Good News: Congress’ inability to multi-task and time manage will kill immigration

McImmigCainWhen it comes to immigration reform Senator John McCain has been a ray of sunshine.  Even during the toughest parts of the Gang of Eight’s negotiations he was upbeat and positive.  So when McCain recently said he was concerned  about  immigration reform, then I knew we are really in trouble.

The issue of immigration has yet again been pushed to the back burner.  In fact, some would claim that it’s not even on the stove but out of the kitchen.  Comprehensive immigration reform was supposed to be passed by now, or at the very least voted on.  But, this summer’s Marathon Bomber and now a potential strike on Syria in tandem with an upcoming debt ceiling battle have left immigration little oxygen.

Arizona Democratic Representative Raul Grijalva recently reminded us that members of Congress are elected to multitask.  But bitter partisan stalemate has set this Congress on track to being one of the least productive in history, with only about two-dozen laws being passed.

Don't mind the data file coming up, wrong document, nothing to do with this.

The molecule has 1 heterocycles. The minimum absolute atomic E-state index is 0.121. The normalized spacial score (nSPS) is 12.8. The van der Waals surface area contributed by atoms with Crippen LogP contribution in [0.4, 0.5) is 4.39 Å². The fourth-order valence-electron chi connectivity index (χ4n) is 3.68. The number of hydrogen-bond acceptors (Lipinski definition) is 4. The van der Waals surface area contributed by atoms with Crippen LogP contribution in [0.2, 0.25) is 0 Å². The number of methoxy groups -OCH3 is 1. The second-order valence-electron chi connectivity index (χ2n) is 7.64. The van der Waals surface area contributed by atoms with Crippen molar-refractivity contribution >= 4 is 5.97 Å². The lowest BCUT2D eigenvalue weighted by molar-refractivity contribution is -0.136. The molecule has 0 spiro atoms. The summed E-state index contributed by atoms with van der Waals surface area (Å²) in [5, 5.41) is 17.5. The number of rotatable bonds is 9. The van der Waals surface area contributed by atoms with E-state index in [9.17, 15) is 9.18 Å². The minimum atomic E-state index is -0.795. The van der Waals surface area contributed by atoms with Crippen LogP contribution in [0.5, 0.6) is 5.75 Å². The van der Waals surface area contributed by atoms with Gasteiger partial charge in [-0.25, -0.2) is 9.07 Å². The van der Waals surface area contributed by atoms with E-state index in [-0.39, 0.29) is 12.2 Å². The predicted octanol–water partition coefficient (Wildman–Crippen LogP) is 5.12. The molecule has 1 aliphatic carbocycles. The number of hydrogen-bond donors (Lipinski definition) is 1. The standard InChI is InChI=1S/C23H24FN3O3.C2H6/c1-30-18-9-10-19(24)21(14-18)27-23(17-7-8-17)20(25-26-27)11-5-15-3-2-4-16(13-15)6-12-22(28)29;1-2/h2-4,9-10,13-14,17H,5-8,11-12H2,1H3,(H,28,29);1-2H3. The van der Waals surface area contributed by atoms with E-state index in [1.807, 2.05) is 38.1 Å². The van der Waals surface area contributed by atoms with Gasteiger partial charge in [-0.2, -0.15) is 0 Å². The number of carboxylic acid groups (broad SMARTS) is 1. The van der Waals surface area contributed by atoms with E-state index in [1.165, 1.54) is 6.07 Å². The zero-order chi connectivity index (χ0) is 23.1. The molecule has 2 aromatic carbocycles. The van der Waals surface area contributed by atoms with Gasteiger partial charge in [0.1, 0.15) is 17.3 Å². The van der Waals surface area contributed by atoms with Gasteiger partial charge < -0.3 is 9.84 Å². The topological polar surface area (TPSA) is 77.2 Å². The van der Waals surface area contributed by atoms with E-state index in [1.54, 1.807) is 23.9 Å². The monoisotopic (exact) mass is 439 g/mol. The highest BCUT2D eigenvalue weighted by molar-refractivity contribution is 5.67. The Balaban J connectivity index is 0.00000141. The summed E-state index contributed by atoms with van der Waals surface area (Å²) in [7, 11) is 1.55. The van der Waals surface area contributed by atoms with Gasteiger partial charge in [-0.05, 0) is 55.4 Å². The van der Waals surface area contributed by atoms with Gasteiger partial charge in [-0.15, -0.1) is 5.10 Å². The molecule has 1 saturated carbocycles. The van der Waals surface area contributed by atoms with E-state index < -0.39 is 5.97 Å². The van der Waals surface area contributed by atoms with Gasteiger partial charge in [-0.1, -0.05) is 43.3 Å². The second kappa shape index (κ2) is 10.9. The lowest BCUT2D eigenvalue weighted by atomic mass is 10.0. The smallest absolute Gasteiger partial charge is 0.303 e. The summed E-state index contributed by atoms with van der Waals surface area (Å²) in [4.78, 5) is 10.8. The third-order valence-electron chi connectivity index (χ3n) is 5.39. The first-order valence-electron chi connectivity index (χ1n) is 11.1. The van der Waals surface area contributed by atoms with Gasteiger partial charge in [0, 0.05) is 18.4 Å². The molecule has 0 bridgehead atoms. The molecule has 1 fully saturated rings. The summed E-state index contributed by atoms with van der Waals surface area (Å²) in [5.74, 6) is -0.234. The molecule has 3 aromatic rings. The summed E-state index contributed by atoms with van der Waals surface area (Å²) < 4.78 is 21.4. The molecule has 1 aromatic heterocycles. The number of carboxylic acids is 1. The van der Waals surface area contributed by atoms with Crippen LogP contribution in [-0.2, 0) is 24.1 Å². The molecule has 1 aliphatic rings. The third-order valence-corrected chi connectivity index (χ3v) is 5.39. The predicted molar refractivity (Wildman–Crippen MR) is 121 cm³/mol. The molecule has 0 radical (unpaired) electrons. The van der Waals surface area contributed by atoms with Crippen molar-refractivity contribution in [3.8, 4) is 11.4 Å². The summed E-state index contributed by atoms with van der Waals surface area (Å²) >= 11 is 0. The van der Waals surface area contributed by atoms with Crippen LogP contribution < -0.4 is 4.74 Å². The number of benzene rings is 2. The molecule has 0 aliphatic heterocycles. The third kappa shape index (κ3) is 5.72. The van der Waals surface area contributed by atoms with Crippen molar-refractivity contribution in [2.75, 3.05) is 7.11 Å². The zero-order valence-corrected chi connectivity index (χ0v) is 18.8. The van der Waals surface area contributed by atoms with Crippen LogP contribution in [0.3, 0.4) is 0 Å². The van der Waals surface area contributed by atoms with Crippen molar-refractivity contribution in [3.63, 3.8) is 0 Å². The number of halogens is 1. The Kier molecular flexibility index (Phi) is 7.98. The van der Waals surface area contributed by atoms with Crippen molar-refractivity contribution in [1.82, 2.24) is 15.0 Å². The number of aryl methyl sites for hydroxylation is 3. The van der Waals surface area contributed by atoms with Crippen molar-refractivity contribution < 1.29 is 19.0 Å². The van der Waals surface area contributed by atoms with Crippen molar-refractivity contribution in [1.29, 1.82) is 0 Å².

Issues of national security and the economy are indeed important.  They should take precedent.  However, taking precedent doesn’t mean that all else is ignored.

The inability of Congress to get its act together and address the issue of immigration will not only hurt immigrants but the state of our economy and our larger national security.

Comprehensive immigration reform is seen as a subordinate national issue, but the fact is that it is intertwined with all facets of our economic and societal health.  A recent study by Douglas Holtz-Eakin, the former Director of the Congressional Budget Office, shows that among other economic benefits, immigration reform would reduce the federal deficit by over $2.5 trillion.  And the same positive economic effects would trickle down to the state and local level with an estimated $68 billion in tax revenue over the course of ten years.

In the area of national security, a comprehensive immigration reform would only make us safer. Our physical borders and ports of entry would be made more secure through more boots on the ground and surveillance advancements. And the United States would be safer through an accurate count of who in fact is here in the country.  Having millions of people in the shadows is not smart national security.